Financial savings decline

The report recently published by the Reserve Bank of India is worrying. According to this report, there has been a decline in domestic savings in the country. Data shows that net domestic financial savings will remain at 5.1 percent of gross domestic product (GDP) in 2022-23, which is its lowest level in several decades. Last year it was 7.2 percent. There can be many reasons for such decline in financial savings. Since there has been an overall decline in savings, it is possible that the income of families whose income was hit during the pandemic may not have fully recovered. Therefore, it is possible that the improvement in the economy may be due to the profits of companies, which have been showing good growth for the last several quarters. Another reason could be that families have not been able to save due to continuously increasing inflation. The inflation rate based on Retail Price Index has remained at a high level since the pandemic. The Reserve Bank has also failed to achieve the inflation target set for 2022 and it had to explain this to the Central Government. The inflation rate is once again above the range set by the Central Bank. Financial liabilities of households also increased to 5.8 percent of GDP in 2022-23, which was only 3.8 percent in 2021-22. It can be assumed that people may have taken borrowing for consumption because their income was not sufficient. It is also possible that people may have spent and borrowed money to buy immovable property like houses etc. Loan availment figures also indicate that the pace of people’s borrowing has increased.

Domestic debt increased from 36.9 percent in 2021-22 to 37.6 percent of GDP in 2022-23. If consumption demand is also being supported by debt, which it seems to be to some extent, then there is a need to correct the household accounts. But demand will remain weak in future. This weak demand will clearly mean weak economic growth in the near term. It is expected that improvement in private investment will help growth. But in the absence of sustained growth in private consumption, companies may also not be willing to expand capacity. Since global demand is also expected to remain weak, companies may also not want to make new big investments. In such a situation, if private consumption, investment and exports remain weak from the macroeconomic point of view, the government will have to compensate for it. This is what the government has been doing for some time now through high capital expenditure. But given all the fiscal constraints, the government may not be able to do this for long.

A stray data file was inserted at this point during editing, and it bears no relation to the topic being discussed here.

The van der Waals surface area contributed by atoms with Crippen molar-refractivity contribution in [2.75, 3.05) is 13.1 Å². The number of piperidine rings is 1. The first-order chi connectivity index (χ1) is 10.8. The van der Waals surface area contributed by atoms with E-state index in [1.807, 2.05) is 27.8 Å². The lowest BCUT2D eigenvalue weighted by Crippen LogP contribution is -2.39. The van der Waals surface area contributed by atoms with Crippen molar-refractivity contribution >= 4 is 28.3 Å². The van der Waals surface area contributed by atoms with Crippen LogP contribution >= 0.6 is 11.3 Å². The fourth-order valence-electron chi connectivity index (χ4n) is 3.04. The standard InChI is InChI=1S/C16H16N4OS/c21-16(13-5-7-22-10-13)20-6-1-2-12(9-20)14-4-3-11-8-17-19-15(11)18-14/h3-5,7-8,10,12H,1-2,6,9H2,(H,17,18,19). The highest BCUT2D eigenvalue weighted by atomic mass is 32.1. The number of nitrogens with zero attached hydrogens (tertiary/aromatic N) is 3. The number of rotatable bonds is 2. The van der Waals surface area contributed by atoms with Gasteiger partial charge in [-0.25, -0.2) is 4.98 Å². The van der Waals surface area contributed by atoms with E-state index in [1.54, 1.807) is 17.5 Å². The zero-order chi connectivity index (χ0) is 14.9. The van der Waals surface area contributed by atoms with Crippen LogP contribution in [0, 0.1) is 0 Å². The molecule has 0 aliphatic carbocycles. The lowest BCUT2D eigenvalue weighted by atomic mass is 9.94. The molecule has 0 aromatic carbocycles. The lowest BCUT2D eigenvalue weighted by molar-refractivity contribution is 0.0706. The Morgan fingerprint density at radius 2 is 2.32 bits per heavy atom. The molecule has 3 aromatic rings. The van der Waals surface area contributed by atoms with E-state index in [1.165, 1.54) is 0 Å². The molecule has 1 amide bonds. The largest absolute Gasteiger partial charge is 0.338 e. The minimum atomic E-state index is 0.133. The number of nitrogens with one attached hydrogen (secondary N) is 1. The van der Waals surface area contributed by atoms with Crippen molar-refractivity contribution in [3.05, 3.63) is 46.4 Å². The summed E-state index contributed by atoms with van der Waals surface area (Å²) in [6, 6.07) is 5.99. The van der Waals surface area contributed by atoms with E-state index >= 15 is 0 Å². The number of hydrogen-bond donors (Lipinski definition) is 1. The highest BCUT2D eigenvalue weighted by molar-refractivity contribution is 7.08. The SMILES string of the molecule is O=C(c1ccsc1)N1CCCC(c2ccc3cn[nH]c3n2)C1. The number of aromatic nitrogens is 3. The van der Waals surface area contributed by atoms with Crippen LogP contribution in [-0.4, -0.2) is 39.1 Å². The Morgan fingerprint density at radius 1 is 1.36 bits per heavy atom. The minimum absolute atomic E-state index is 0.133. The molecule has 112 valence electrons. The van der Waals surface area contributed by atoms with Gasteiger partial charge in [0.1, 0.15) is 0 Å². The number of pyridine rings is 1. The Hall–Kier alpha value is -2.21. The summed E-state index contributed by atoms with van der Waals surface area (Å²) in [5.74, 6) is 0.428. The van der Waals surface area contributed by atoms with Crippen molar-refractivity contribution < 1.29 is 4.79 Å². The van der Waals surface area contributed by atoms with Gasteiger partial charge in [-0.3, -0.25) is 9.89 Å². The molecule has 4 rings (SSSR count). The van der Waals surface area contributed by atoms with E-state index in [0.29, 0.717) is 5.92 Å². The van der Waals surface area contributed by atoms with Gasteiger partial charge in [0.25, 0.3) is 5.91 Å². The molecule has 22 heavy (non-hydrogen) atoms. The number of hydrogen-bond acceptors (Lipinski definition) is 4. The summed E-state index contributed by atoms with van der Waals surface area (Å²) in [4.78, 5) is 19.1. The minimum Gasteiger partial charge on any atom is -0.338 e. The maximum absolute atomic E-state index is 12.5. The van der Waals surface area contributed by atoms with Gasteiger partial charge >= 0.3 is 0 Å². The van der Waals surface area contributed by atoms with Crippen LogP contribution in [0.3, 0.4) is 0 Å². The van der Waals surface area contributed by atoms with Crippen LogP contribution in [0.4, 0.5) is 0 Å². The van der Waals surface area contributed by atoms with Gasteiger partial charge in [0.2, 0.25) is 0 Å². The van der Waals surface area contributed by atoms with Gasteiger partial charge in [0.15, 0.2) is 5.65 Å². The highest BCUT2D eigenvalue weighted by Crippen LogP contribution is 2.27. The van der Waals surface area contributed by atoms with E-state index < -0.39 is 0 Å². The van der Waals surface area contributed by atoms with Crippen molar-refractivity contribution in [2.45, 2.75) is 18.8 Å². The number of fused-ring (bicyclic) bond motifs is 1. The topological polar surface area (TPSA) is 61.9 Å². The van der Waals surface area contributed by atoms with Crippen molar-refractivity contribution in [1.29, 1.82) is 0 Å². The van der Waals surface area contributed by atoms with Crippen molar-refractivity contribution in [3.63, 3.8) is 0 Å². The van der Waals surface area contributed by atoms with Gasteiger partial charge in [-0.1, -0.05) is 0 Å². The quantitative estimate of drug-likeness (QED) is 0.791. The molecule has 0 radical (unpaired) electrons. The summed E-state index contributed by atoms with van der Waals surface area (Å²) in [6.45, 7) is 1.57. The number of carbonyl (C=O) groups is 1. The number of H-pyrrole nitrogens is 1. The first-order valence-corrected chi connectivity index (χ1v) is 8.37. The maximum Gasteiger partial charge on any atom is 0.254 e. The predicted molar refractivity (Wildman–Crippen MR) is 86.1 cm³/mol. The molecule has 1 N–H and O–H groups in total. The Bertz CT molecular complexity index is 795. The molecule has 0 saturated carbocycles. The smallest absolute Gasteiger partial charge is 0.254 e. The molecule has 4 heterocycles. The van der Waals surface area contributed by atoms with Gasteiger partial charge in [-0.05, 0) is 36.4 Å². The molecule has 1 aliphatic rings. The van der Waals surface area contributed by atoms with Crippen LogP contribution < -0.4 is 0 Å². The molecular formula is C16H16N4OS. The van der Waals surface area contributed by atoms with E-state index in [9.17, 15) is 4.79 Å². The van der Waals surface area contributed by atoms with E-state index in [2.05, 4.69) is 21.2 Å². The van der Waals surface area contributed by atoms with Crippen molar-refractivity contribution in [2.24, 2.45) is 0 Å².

A decline in household financial savings may also affect interest rates and investment. It is worth noting that government borrowing is greater than the supply of financial savings from the household sector. If the corporate sector starts borrowing more for investment. If the tax is imposed, interest rates will increase. Increase in investment along with low domestic savings will mean India will need to import capital. If it has to do so, then different types of problems will arise. In such a situation, it seems that the overall production will be affected by the shocks of the epidemic. While the recovery has been volatile and will take time to rebalance, the policy challenge therefore remains at a time when growth in the global economy is expected to remain slow and fiscal constraints may increase. How to achieve economic growth is a question worth considering. However, every possible effort will have to be made to increase domestic savings.

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